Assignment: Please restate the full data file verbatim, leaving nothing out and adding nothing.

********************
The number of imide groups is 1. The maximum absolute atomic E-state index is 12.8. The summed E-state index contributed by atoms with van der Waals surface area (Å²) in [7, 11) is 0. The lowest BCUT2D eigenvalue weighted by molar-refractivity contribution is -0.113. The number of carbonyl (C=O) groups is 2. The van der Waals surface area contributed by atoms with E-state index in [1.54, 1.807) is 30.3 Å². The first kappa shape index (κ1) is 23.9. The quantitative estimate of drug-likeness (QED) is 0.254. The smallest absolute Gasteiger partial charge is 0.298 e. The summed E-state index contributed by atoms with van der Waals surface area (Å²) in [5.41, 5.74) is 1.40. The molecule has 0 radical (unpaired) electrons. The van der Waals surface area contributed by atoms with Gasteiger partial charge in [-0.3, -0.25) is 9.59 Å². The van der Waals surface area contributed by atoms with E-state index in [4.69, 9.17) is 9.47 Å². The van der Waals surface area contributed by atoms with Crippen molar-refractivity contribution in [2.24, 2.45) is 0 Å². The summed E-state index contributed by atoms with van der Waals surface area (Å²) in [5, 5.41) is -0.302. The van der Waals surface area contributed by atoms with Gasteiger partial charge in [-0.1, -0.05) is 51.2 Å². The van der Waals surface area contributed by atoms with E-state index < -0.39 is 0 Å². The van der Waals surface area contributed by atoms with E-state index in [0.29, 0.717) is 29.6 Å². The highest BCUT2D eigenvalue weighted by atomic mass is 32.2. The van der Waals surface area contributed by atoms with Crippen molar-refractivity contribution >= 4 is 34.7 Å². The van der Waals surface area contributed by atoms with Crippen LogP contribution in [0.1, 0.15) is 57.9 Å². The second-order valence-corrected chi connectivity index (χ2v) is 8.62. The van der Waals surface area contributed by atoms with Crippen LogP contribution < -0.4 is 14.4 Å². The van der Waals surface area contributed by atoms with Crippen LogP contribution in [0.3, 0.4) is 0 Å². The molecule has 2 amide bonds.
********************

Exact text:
The number of imide groups is 1. The maximum absolute atomic E-state index is 12.8. The summed E-state index contributed by atoms with van der Waals surface area (Å²) in [7, 11) is 0. The lowest BCUT2D eigenvalue weighted by molar-refractivity contribution is -0.113. The number of carbonyl (C=O) groups is 2. The van der Waals surface area contributed by atoms with E-state index in [1.54, 1.807) is 30.3 Å². The first kappa shape index (κ1) is 23.9. The quantitative estimate of drug-likeness (QED) is 0.254. The smallest absolute Gasteiger partial charge is 0.298 e. The summed E-state index contributed by atoms with van der Waals surface area (Å²) in [5.41, 5.74) is 1.40. The molecule has 0 radical (unpaired) electrons. The van der Waals surface area contributed by atoms with Gasteiger partial charge in [-0.3, -0.25) is 9.59 Å². The van der Waals surface area contributed by atoms with E-state index in [4.69, 9.17) is 9.47 Å². The van der Waals surface area contributed by atoms with Crippen molar-refractivity contribution in [2.24, 2.45) is 0 Å². The summed E-state index contributed by atoms with van der Waals surface area (Å²) in [5, 5.41) is -0.302. The van der Waals surface area contributed by atoms with Gasteiger partial charge in [-0.1, -0.05) is 51.2 Å². The van der Waals surface area contributed by atoms with E-state index < -0.39 is 0 Å². The van der Waals surface area contributed by atoms with E-state index in [0.29, 0.717) is 29.6 Å². The highest BCUT2D eigenvalue weighted by atomic mass is 32.2. The van der Waals surface area contributed by atoms with Crippen molar-refractivity contribution >= 4 is 34.7 Å². The van der Waals surface area contributed by atoms with Crippen LogP contribution in [0.1, 0.15) is 57.9 Å². The second-order valence-corrected chi connectivity index (χ2v) is 8.62. The van der Waals surface area contributed by atoms with Crippen LogP contribution < -0.4 is 14.4 Å². The van der Waals surface area contributed by atoms with Crippen LogP contribution in [0.3, 0.4) is 0 Å². The molecule has 2 amide bonds.